Interesting, makes a lot of sense. I never had thought about using 9H on a 9x9 board that way. It is fun to set up ways for her to kill stones :) She even often figures out the vital point of a group. And one game, she saw a W group had miai for life and she decided 'If I play here, he can play there and he will live. But if I play there, he will play here and live. So he will live anyway. OK, I will resign.' ^^ And she did. And went off to play a computer game :) Nice to see how she didn't get upset about losing, she was very matter-of-fact about it. I have been telling her how she is supposed to lose half of her games, and looks like she understands and accepts that.

Here she is setting up go problems for her 5 years-old brother, who is utterly uninterested in go. Fun to see how she made up her own problems, and made sure to keep them simple for him. He never wanted to do them, but she got her father to solve them instead ^^.

I hope sharing the way we teach Kate, will help other people who are teaching beginners. And I have to say that I am utterly fascinated by the way she is picking up the game and is figuring out things. It is cool to watch her alternate making amazingly good moves, and nonsense ones.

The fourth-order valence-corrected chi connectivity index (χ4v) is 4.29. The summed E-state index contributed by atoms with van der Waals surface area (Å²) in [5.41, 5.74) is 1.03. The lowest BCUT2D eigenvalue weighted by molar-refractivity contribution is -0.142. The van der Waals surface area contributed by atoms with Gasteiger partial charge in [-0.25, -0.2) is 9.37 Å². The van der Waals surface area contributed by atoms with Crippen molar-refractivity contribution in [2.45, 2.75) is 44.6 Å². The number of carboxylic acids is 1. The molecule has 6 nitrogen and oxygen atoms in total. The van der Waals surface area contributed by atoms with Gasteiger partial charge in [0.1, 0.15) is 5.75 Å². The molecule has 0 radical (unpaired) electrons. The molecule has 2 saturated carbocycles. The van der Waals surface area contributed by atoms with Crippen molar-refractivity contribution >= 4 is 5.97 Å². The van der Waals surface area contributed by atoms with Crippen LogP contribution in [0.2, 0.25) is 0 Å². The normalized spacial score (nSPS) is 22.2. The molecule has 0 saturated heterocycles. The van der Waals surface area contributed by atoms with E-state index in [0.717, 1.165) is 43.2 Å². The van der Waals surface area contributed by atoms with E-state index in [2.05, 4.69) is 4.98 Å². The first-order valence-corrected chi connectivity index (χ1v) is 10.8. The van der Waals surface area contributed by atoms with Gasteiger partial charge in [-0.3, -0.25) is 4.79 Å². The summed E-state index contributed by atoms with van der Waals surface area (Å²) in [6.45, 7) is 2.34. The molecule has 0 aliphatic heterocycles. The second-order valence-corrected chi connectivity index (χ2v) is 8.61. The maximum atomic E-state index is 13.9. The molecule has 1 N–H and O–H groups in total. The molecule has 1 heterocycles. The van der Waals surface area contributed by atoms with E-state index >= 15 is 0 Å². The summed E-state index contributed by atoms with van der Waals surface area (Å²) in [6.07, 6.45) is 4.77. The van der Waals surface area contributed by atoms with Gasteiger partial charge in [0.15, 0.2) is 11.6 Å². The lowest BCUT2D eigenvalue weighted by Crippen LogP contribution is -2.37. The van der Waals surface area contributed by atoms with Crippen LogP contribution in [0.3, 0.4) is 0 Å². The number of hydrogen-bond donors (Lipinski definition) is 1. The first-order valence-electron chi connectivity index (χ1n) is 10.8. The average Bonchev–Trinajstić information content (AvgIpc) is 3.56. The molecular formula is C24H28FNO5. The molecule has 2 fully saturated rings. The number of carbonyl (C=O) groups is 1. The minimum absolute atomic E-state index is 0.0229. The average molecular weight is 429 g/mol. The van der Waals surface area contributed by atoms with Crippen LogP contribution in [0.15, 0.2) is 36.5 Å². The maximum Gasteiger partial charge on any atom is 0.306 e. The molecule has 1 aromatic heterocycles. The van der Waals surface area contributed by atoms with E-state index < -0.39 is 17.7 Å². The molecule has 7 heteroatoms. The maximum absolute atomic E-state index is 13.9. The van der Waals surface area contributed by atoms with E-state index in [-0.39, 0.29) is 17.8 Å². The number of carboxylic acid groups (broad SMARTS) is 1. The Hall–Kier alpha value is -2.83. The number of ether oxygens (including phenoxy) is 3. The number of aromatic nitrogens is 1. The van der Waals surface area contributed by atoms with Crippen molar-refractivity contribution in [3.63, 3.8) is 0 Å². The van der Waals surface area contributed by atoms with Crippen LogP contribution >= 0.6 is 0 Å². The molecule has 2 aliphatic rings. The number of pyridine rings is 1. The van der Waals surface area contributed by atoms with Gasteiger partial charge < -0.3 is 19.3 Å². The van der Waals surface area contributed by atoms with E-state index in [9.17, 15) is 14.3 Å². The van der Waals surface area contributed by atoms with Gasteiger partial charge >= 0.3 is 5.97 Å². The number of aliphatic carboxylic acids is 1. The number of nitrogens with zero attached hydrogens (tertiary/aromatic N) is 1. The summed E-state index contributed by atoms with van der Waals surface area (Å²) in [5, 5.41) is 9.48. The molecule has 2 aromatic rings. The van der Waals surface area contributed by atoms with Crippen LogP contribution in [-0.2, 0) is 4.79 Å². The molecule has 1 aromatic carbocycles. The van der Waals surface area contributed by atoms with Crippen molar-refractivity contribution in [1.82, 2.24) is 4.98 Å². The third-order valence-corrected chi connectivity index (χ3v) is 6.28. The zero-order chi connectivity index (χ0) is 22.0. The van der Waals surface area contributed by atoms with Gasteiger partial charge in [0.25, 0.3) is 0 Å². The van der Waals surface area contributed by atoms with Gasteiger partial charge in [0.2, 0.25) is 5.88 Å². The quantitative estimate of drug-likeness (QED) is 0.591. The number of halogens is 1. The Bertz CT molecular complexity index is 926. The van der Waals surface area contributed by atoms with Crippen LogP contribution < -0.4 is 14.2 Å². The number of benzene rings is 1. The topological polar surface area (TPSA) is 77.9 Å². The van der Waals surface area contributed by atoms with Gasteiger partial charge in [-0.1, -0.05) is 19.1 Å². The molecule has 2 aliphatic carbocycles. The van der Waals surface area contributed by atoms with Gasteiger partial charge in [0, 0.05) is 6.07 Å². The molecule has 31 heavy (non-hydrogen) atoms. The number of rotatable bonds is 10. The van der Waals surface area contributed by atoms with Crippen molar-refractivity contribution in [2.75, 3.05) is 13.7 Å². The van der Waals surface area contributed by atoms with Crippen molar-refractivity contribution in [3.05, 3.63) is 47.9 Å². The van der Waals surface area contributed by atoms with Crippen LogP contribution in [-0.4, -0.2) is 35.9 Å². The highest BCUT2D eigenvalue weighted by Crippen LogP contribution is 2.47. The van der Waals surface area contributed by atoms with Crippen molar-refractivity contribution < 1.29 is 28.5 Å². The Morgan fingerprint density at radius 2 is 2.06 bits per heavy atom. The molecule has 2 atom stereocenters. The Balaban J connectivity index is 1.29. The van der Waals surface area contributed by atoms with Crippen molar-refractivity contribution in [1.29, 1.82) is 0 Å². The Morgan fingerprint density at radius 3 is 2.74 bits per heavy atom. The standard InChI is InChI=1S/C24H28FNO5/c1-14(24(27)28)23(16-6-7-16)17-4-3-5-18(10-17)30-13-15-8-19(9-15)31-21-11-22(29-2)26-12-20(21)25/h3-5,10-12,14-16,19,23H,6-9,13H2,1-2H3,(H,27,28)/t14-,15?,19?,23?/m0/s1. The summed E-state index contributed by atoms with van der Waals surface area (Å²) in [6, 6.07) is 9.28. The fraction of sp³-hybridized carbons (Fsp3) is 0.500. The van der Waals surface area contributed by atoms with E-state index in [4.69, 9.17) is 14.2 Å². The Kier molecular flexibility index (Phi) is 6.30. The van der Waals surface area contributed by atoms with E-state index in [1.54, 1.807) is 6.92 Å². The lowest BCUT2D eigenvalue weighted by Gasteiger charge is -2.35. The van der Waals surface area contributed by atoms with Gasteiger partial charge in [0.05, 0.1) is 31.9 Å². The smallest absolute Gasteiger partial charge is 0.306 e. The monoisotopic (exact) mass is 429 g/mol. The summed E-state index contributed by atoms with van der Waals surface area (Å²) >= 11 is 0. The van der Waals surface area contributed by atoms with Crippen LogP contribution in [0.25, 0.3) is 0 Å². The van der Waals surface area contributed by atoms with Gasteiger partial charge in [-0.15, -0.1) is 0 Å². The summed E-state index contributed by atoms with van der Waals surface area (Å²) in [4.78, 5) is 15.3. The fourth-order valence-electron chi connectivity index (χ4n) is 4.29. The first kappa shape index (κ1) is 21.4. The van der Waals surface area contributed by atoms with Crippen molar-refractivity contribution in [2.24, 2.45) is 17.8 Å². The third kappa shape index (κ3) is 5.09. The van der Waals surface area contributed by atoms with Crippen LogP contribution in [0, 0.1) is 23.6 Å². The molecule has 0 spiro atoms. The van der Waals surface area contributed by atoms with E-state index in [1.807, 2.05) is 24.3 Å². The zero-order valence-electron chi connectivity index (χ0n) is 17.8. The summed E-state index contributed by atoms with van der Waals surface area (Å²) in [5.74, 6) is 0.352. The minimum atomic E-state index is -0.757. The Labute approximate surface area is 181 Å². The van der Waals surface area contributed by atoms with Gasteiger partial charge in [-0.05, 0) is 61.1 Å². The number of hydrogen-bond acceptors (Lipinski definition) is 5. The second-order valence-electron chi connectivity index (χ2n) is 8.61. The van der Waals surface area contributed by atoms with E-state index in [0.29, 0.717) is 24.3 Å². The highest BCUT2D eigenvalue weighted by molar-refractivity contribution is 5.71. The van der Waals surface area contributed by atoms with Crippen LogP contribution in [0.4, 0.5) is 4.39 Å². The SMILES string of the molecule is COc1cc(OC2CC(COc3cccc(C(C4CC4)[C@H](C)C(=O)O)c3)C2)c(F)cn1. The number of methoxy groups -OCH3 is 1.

Friday, November 03, 2006

Teaching Kate

Finally! The day arrived that one of my kids actually is interested in go. Kate is still very enthousiastic about playing, let's hope that it will last.

Interesting concepts are popping up while teaching her. She knows about ladders, but I never had shown her geta (net) yet.

I put this on the board for her, and asked her to capture the W stone. She immediately made a ladder and captured it that way.

Next question I posed to her, 'What if I play a ladder breaker?' We first checked whether and how the ladder breaker broke the ladder.

Then I asked her whether she could find a move to capture the W stone, even if there was a ladder breaker. She came up with those two.


Not bad, Kate, not bad. And fascinating to see what she came up with. Both her moves worked great. I showed her the basic netting move in addition to those, and she immediately grasped why it worked. So cool!